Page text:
John Adams aptly noted that, “Our Constitution was made only for a moral and religious people; it is wholly inadequate to the government of any other.” The moral authority for our nation’s government from its very beginning rested solidly upon the Bible. That fact was indisputable until various socio-political institutions in recent history set out to replace the Bible with some sort of new enlightened philosophy that was, somehow, more diverse and inclusive than traditional religion.
Francis Schaeffer best expressed this process back in 1984. Quoting from “The Great Evangelical Disaster”: “Something happened during the last sixty years [now ninety] — something which cut the moral foundation out from under our culture. Devastating things have come in every area of culture, whether it be law or government, whether it is in the schools, our local communities or in the family. And these things have happened within the lifetime of many who are reading this book.
“Our culture has been squandered and lost, and largely thrown away. Indeed, to call it a moral breakdown puts it mildly. Morality itself has been turned on its head with every form of moral perversion being praised and glorified in the media and the world of entertainment.”
Wow! Does that prove to be ever more evident in this present generation?
Unfortunately, even people of faith have been seriously affected by a worldview that rejects objective moral authority. Relativism, a philosophy that espouses the conviction that every theory or ideal has equal validity to any others has eroded our national moral consensus. The resulting fragmentation of our culture is both sad and dangerous. If anything goes, everything eventually will.
We are already witnessing the greatest breakdown of public law and order throughout our country in modern history. Law enforcement has become much more of a political tool than a means to protect the life and property of this nation’s residents. Chaos reigns.
As it is refrained in the Book of Judges, “Everyone did what was right in his own eyes.” That fact gives excuse for our government to take extraordinary measures to impose a new order based on arbitrary edicts, rather than on democratic legislation. Of course, it is all for our own national good. Or so we are told.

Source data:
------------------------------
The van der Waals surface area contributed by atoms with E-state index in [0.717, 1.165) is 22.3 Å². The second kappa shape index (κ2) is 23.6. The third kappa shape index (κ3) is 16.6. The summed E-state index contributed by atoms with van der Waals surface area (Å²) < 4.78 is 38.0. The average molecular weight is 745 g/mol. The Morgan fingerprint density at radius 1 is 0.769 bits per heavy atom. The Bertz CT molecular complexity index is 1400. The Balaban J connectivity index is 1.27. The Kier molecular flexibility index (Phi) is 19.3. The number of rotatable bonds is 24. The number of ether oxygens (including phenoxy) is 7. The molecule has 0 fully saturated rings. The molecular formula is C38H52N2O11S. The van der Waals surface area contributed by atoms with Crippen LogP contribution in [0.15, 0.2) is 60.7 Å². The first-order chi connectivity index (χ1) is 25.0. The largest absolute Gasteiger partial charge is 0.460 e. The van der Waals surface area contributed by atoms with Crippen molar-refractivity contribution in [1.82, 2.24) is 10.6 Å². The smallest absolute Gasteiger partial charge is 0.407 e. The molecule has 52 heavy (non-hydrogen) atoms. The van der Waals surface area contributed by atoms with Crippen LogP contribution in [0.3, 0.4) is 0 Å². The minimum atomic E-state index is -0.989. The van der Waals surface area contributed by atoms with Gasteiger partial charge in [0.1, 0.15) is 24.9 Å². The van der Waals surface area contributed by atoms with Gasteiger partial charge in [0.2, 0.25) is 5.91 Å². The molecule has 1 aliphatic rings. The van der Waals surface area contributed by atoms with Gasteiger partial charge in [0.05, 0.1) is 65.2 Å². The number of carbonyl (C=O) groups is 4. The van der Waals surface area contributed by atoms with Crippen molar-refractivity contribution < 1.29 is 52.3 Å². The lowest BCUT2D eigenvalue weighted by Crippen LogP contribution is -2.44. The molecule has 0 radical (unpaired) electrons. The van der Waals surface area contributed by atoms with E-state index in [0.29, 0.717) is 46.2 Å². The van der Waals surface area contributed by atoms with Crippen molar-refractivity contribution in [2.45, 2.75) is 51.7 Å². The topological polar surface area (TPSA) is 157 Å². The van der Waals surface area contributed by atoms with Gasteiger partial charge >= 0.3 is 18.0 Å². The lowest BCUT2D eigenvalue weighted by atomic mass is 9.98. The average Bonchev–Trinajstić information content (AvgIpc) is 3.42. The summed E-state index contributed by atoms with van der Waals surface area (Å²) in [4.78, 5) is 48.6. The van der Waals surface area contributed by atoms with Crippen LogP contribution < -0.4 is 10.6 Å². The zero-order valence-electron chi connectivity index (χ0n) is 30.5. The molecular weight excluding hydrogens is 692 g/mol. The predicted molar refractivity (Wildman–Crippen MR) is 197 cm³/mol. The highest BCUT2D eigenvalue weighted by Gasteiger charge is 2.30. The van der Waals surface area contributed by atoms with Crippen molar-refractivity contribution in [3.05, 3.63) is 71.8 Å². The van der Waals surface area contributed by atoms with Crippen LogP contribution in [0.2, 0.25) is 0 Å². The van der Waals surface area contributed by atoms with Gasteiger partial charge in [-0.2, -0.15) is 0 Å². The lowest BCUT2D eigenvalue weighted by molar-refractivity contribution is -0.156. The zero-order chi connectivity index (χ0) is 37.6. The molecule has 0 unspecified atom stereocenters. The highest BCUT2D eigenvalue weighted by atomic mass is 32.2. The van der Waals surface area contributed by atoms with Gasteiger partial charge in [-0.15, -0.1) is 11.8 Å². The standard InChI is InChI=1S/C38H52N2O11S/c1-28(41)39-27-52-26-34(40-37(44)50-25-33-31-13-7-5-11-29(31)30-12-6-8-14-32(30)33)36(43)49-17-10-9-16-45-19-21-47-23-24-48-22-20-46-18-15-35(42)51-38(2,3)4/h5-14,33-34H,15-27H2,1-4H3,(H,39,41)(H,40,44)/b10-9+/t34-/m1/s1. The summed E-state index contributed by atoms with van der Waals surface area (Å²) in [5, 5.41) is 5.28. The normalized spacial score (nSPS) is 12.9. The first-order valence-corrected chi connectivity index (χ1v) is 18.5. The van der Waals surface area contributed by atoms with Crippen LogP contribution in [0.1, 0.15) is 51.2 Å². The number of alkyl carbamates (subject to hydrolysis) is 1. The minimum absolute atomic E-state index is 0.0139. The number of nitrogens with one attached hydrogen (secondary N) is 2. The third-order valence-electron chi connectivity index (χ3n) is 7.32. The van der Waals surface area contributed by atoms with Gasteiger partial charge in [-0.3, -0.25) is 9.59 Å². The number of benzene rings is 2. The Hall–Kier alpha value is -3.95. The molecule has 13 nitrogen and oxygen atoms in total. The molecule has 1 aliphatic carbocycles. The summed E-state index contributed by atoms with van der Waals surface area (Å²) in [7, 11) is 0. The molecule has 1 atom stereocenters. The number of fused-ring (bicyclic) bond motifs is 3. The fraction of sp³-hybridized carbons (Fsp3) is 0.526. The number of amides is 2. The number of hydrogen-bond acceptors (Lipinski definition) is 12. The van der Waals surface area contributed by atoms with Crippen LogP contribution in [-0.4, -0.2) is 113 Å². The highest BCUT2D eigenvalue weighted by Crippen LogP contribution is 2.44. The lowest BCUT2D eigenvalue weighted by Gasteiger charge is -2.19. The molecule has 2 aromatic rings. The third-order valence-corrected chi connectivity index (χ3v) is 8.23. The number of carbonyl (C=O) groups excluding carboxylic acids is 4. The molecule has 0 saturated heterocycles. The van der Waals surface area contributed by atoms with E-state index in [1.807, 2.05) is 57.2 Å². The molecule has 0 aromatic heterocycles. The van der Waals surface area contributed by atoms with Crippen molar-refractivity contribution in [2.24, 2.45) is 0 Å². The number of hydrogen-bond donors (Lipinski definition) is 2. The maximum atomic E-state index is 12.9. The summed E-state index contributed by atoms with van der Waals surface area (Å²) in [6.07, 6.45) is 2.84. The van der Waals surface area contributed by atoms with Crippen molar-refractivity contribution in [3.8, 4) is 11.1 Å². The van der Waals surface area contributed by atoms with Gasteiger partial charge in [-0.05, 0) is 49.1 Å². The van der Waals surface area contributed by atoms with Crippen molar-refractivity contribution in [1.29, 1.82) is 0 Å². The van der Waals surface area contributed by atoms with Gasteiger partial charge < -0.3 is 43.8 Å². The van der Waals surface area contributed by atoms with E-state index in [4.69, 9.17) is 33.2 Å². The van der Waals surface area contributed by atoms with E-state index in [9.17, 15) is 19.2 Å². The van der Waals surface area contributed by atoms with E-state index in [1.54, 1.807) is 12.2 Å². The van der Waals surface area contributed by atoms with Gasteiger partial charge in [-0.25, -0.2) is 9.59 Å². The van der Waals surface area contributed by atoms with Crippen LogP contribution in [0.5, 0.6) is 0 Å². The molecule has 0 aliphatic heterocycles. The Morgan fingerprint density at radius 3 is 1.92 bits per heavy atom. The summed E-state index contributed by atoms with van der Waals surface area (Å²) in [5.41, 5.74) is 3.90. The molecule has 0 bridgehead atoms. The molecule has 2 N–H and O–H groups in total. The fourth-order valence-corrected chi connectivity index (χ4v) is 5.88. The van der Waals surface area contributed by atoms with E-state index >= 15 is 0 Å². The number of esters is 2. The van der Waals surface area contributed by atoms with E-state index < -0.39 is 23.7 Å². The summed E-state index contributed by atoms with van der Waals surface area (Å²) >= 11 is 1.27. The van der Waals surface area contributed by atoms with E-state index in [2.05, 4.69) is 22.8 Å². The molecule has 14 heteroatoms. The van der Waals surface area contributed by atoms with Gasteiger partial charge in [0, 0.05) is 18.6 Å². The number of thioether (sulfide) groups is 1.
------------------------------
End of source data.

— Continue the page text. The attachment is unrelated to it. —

Yet, we see our governmental leaders continue to enrich and empower themselves to the demise of our national socio-economic well-being. We desperately need new morally fit leadership. Even more than that, we need a national revival that will return our hearts and minds to the Lord and His Word which is the solid truth upon which we can securely place our trust, collectively and individually. Blessed is the nation whose God is the LORD (Psalm 33:12).
On a more personal note, let me extend thanks and appreciation for all the prayers for me this past month. While teaching at a newly established Bible institute in Tuxtepec, Mexico, I experienced a scary four-day attack of tachycardia (pulse rate of 130+).
hrough prayers and God’s mercy I was able to finish the session and return home, very tired, but with faith that God would heal me. I was able to get medical treatment that enabled me to get my heart back in normal rhythm. The doctor gave his approval for me to travel and to resume my normal activities. I am blessed in so many ways.
God bless you.
[LeRoy Curtis is a graduate of the University of North Carolina, Chapel Hill, and Asbury Theological Seminary. He served four years as a U.S. Naval Officer after which he became a pastor, Bible professor, educator, author, and missionary living in East Africa for eight years where he and his wife developed a curriculum of biblical studies for untrained pastors in rural Kenya. His passion for training young church leaders takes him to various parts of the U.S., Latin America, and Africa. He and Judy are currently residing in Carrollton, Georgia. His email is firstname.lastname@example.org.]